Location: Somewhere, having a beer

Re: Linux on an Old Laptop

Postposted on Fri Jan 02, 2009 3:14 pm

Lex, thanks!

The laptop does not have wireless, but I still have an old Wireless "G" (I think) dongle. I do have the docking port, which comes with USB and serial ports only; no firewire or anything.

I did think about setting up an XP partition on it, just so that I can test the website that I maintain, so I may be able to consider setting up the virtual environment that you mentioned.

JBI, thanks for the advice on the battery. Do you know if the CMOS will keep it's date and time if the unit is off but remains plugged in to AC power or if the main battery is charged and installed? I think the former is true, but don't know about the latter, and I'm still charging the battery. If the main battery will keep the settings, then I can live within that limitation for this old system.
BIF
Gerbil Jedi
Gold subscriber
 
 
Posts: 1544
Joined: Tue May 25, 2004 7:41 pm

Re: Linux on an Old Laptop

Postposted on Fri Jan 02, 2009 3:48 pm

Every kaptop is different, but in my experience, as long as there's some constant source of power (not-totally-dead battery or AC), the CMOS battery being dead won't become a problem.

Worst case you'll just have to set the date and BIOS options any time power is completely removed.
I've been here long enough that I think I can forgo a signature.
Forge
Darth Gerbil
 
Posts: 7959
Joined: Wed Dec 26, 2001 7:00 pm
Location: SouthEast PA

Re: Linux on an Old Laptop

Postposted on Fri Jan 02, 2009 6:58 pm

Confirmed; this particular laptop appears to keep its settings with either the AC disconnected or with the battery disconnected. Good enough for my needs. Let the learning begin!
BIF
Gerbil Jedi
Gold subscriber
 
 
Posts: 1544
Joined: Tue May 25, 2004 7:41 pm

Re: Linux on an Old Laptop

Postposted on Fri Jan 02, 2009 7:12 pm

If you just wanted WinXP for testing a website, you can choose to install IEs4Linux instead, which will install some different versions of IE such that Linux can run them.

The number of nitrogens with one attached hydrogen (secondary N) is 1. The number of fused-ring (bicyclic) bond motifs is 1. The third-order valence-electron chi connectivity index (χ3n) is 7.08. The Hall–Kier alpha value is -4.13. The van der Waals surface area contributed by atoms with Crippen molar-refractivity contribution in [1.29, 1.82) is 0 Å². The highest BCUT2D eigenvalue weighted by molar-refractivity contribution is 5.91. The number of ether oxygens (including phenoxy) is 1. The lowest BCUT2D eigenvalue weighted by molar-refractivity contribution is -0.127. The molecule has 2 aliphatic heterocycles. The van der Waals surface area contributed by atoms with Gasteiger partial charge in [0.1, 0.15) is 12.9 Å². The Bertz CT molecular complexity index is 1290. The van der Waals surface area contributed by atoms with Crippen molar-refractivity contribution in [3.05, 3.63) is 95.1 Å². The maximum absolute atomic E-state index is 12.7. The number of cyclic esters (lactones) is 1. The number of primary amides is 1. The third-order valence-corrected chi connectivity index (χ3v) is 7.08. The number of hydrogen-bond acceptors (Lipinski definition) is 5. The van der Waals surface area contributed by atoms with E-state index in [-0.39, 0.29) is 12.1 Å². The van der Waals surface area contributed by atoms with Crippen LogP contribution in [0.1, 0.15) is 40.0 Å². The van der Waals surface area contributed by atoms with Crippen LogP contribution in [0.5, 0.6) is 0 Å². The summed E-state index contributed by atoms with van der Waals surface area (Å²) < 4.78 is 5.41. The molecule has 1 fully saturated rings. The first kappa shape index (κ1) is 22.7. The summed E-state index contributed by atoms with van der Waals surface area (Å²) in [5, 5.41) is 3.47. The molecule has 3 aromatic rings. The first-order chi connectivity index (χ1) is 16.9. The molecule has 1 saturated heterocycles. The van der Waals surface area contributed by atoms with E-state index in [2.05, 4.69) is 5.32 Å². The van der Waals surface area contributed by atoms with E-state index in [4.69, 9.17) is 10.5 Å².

http://www.tatanka.com.br/ies4linux/page/Main_Page

Can't vouch that this will do for trickier stuff like ActiveX controls and various IE addons, but it seems to do a reasonable job for basic needs.

edit: the Ubuntu installation instructions are a bit outdated. No need to edit the /etc/apt/sources.list file with newer distributions b/c Universe and Multiverse are included by default.
Think for yourself, schmuck!
i5-2500K@4.3|Asus P8P67-LE|8GB DDR3-1600|Powercolor R7850 2G|1.5TB 7200.11|1988 Model M|Saitek X-45 & P880|Logitech MX 518|Dell 2209WA|Sennheiser PC151|Asus Xonar DX
bthylafh
Grand Gerbil Poohbah
 
Posts: 3130
Joined: Mon Dec 29, 2003 11:55 pm
Location: Southwest Missouri, USA

Re: Linux on an Old Laptop

Postposted on Tue Jan 06, 2009 8:13 pm

Thanks for that. I think I'm going to go with Ubuntu on the laptop; but it's good to know about IEs4Linux for future reference.

Additionally, I'm going to try to build a 64 Studio distro on my old WD740 Raptor for my quad-core workstation. If needed, I'll start another thread.
BIF
Gerbil Jedi
Gold subscriber
 
 
Posts: 1544
Joined: Tue May 25, 2004 7:41 pm

Re: Linux on an Old Laptop

Postposted on Wed Jan 07, 2009 9:14 am

Xubuntu is a slightly more lightweight derivative that uses xfce for the front-end as opposed to ubuntu's gnome or kubuntu's KDE. You might want to try that if ubuntu is slightly sluggish. That made a big difference on a p2-500 my dad was using.
Usacomp2k3
Gerbil God
 
Posts: 21281
Joined: Thu Apr 01, 2004 4:53 pm
Location: Orlando, FL


Return to Linux, Unix, and Assorted Madness

Who is online

Users browsing this forum: No registered users and 2 guests